A lawsuit in north Idaho over anonymous comments posted in an online forum attracted national attention. Now, the commenter at the center of that dispute has unmasked herself. The case reveals a rift within the north Idaho Republican Party. Linda Cook of Rathdrum, Idaho, pictured, is a former congressional aide and long-time Republican campaign worker. Back in February, Cook made anonymous comments on a north Idaho blog hosted by the Spokane Spokesman-Review newspaper. Using the pseudonym “almostinnocentbystander” Cook asked a question insinuating that the chair of the local party, might have pocketed $10,000 in party funds. Party chair Tina Jacobson called for an audit and filed a defamation suit. But Cook says she wanted to use the anonymous forum to address a feud over party expenditures/Jessica Robinson, National Public Radio. More here including audio of story with Linda Cook comment.
- DFO: Martin Kaste, the NPR reporter from Seattle who interviewed me last week for another story that's about to come out, tells me that the audio version of the story played just in the Northwest, while the print version went national.
Linda Cook (pictured in Phantom Photographer photo, above, tending her garden) isn’t the squeamish type. Most of the time she says her piece — fire and brimstone included, no extra charge — with her name firmly attached. But back in February, she posed a question on a Spokesman-Review blog from the shadows of an online pen name, almostinnocentbystander. That question, which by Cook’s description was an admittedly “sarcastic, facetious query” that she subsequently apologized for, has made her the target of a lawsuit that would have outed Cook had she not stepped out of the shadows before a court mandated it. Now that the object of her facetious question, former Kootenai County Republican Central Committee Chair Tina Jacobson, inset photo, has learned the true identity of her critic, it’s up to Jacobson to decide whether the courts should attempt to provide further remedy. We hope not. We hope the public exposure is enough to make Jacobson decide that the bill for being criticized as a public official, even if the criticism was hurtful, has been sufficiently paid/Editor Mike Patrick, Coeur d'Alene Press. More here.
Linda Cook, the mystery commenter formerly known as Almost Innocent Bystander, reads a blog online. Cook outed herself to the Coeur d'Alene Press Monday. The Spokesman-Review has announced it will comply with a judge's order to provide information about her identity today. (Photo by Phantom Photographer)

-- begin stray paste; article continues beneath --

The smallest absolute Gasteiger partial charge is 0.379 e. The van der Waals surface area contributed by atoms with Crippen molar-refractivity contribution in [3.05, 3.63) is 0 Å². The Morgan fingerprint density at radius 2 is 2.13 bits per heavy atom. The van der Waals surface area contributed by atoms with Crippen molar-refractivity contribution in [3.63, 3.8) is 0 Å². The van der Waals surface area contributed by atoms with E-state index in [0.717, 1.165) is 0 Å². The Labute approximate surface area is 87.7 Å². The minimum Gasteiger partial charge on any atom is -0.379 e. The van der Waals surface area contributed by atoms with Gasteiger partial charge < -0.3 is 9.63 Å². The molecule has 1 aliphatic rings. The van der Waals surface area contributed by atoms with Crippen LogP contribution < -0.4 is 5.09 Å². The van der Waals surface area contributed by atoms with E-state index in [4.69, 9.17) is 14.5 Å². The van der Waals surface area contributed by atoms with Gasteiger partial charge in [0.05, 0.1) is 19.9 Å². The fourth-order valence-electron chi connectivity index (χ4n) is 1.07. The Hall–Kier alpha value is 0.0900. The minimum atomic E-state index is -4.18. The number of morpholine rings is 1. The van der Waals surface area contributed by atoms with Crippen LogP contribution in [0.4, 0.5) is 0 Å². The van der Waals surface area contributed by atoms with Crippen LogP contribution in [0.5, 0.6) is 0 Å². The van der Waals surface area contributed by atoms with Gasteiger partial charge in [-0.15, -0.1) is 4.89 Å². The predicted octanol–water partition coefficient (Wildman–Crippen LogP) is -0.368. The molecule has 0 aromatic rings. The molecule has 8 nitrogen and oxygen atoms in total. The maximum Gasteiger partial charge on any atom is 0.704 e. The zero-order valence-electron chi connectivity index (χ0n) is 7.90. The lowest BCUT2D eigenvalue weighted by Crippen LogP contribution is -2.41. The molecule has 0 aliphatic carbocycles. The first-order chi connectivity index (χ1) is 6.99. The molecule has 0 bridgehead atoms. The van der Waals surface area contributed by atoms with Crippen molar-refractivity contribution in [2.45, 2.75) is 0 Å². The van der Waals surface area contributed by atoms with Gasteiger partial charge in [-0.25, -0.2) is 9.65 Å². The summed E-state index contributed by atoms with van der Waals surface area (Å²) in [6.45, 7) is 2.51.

- Also: Blog commenter reveals identity: Post sparked suit from GOP official/Meghann Cuniff, SR
- Also: Linda Cook's statement
North Idaho Republican political campaign worker Linda Cook says she is “almostinnocentbystander,” the anonymous online commenter on the Spokesman-Review website who allegedly defamed Kootenai County Republican leader Tina Jacobson. Cook worked in North Idaho on the Vaughn Ward campaign for Congress two years ago, a bid that fell short against current U.S. Rep. Raul Labrador. Ward said Cook was a campaign worker for him for nine months, but he declined further comment. Cook, 55, of Rathdrum, also has worked on campaigns for former Idaho state Sen. Mike Jorgenson, current Idaho state Rep. Kathleen Sims, and was a congressional aide for late U.S. Rep. Helen Chenoweth-Hage of Idaho. All are Republicans. A judge in 1st District Court earlier this month ruled the Spokesman-Review must give Jacobson and her attorney information that could lead to the identity of almostinnocentbystander. The newspaper won't appeal Judge John Luster's recent order/David Cole, Coeur d'Alene Press. More here. (Photo: Linda Cook being sworn in as an officer in a local Republican Women's club)
A woman who claims to have posted a comment on a Spokesman-Review blog that triggered a defamation lawsuit has revealed her identity.
Linda Cook said her suggestion to ask Kootenai County Republican Party chairwoman Tina Jacobson about alleged missing money in the Kootenai County GOP coffers, which Cook posted under the moniker “almostinnocentbystander,” was based on information she’d heard from a board member.
“At the time that I said it, I was convinced that it was not false, and it certainly wasn’t said with malice,” said Cook, who’s active in Kootenai County politics and was an aide to the late Idaho Congressman Helen Chenoweth-Hage.
HucksOnline has received the following op-ed column from Linda Cook of Rathdrum: “I attended a Town Hall meeting in Hayden on March 17th and listened to Phil Hart, Steve Vick and Vito Barbieri address the crowd and take questions. One man inquired about the legislation requiring women considering an abortion, to have a transvaginal ultrasound first. The audience member’s main concern was that it was too intrusive on the part of government and Steve Vick’s three-word response was chilling. “It’s not vaginal.” The room was completely silent and so Senator Vick repeated himself. Still there was silence so Phil Hart jumped in and messaged the issue differently, which won applause from nearly every one of the 40 or so attendees. Two things were clear, this was a pro-life crowd and Steve Vick needs an emergency truckload of media consultants directed his way as soon as possible. Hearing a state senator speak with such blunt and quiet indifference implied a shallow understanding of the issue. Vito Barbieri’s assertion that women “must listen to that beating heart” seemed puritanical and punitive rather than truly informational. I’m saying this as a woman who aborted her first child. More here.
- Full disclosure: Linda Cook is chairwoman of Mike Jorgenson's state Senate campaign against Vick.